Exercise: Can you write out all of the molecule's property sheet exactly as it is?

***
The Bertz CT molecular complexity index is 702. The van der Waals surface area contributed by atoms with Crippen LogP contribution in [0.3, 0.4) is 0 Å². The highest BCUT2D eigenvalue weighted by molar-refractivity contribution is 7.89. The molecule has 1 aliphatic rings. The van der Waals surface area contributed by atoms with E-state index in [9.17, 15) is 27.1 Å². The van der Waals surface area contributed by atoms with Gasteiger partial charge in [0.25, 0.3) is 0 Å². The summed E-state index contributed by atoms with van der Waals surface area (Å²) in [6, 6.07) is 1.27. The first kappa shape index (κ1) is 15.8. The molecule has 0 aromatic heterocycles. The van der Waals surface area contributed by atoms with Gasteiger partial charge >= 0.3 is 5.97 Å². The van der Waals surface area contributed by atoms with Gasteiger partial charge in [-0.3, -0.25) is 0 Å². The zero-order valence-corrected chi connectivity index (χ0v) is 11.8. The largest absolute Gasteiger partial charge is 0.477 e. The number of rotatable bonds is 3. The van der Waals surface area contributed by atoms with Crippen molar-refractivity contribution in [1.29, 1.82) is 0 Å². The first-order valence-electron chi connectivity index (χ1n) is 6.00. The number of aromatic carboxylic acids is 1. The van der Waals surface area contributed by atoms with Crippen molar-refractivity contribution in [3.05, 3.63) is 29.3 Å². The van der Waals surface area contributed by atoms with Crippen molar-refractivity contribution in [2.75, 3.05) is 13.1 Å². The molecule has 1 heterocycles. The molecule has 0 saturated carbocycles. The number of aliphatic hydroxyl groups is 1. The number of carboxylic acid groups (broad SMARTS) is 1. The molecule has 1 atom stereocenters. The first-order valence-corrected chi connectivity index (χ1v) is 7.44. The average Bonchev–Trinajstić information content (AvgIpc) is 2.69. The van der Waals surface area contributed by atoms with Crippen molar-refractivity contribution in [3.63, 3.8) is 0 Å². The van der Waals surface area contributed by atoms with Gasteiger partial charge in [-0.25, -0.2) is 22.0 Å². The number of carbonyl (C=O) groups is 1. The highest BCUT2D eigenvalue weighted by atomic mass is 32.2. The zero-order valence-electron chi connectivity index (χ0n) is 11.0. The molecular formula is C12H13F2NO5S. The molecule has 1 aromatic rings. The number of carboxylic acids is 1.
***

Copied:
The Bertz CT molecular complexity index is 702. The van der Waals surface area contributed by atoms with Crippen LogP contribution in [0.3, 0.4) is 0 Å². The highest BCUT2D eigenvalue weighted by molar-refractivity contribution is 7.89. The molecule has 1 aliphatic rings. The van der Waals surface area contributed by atoms with E-state index in [9.17, 15) is 27.1 Å². The van der Waals surface area contributed by atoms with Gasteiger partial charge in [0.25, 0.3) is 0 Å². The summed E-state index contributed by atoms with van der Waals surface area (Å²) in [6, 6.07) is 1.27. The first kappa shape index (κ1) is 15.8. The molecule has 0 aromatic heterocycles. The van der Waals surface area contributed by atoms with Gasteiger partial charge >= 0.3 is 5.97 Å². The van der Waals surface area contributed by atoms with Gasteiger partial charge in [-0.3, -0.25) is 0 Å². The zero-order valence-corrected chi connectivity index (χ0v) is 11.8. The largest absolute Gasteiger partial charge is 0.477 e. The number of rotatable bonds is 3. The van der Waals surface area contributed by atoms with Crippen molar-refractivity contribution in [1.29, 1.82) is 0 Å². The first-order valence-electron chi connectivity index (χ1n) is 6.00. The number of aromatic carboxylic acids is 1. The van der Waals surface area contributed by atoms with Crippen molar-refractivity contribution in [3.05, 3.63) is 29.3 Å². The van der Waals surface area contributed by atoms with Crippen molar-refractivity contribution in [2.75, 3.05) is 13.1 Å². The molecule has 1 heterocycles. The molecule has 0 saturated carbocycles. The number of aliphatic hydroxyl groups is 1. The number of carboxylic acid groups (broad SMARTS) is 1. The molecule has 1 atom stereocenters. The first-order valence-corrected chi connectivity index (χ1v) is 7.44. The average Bonchev–Trinajstić information content (AvgIpc) is 2.69. The van der Waals surface area contributed by atoms with Crippen molar-refractivity contribution in [3.63, 3.8) is 0 Å². The van der Waals surface area contributed by atoms with Gasteiger partial charge in [-0.25, -0.2) is 22.0 Å². The number of carbonyl (C=O) groups is 1. The highest BCUT2D eigenvalue weighted by atomic mass is 32.2. The zero-order valence-electron chi connectivity index (χ0n) is 11.0. The molecular formula is C12H13F2NO5S. The molecule has 1 aromatic rings. The number of carboxylic acids is 1.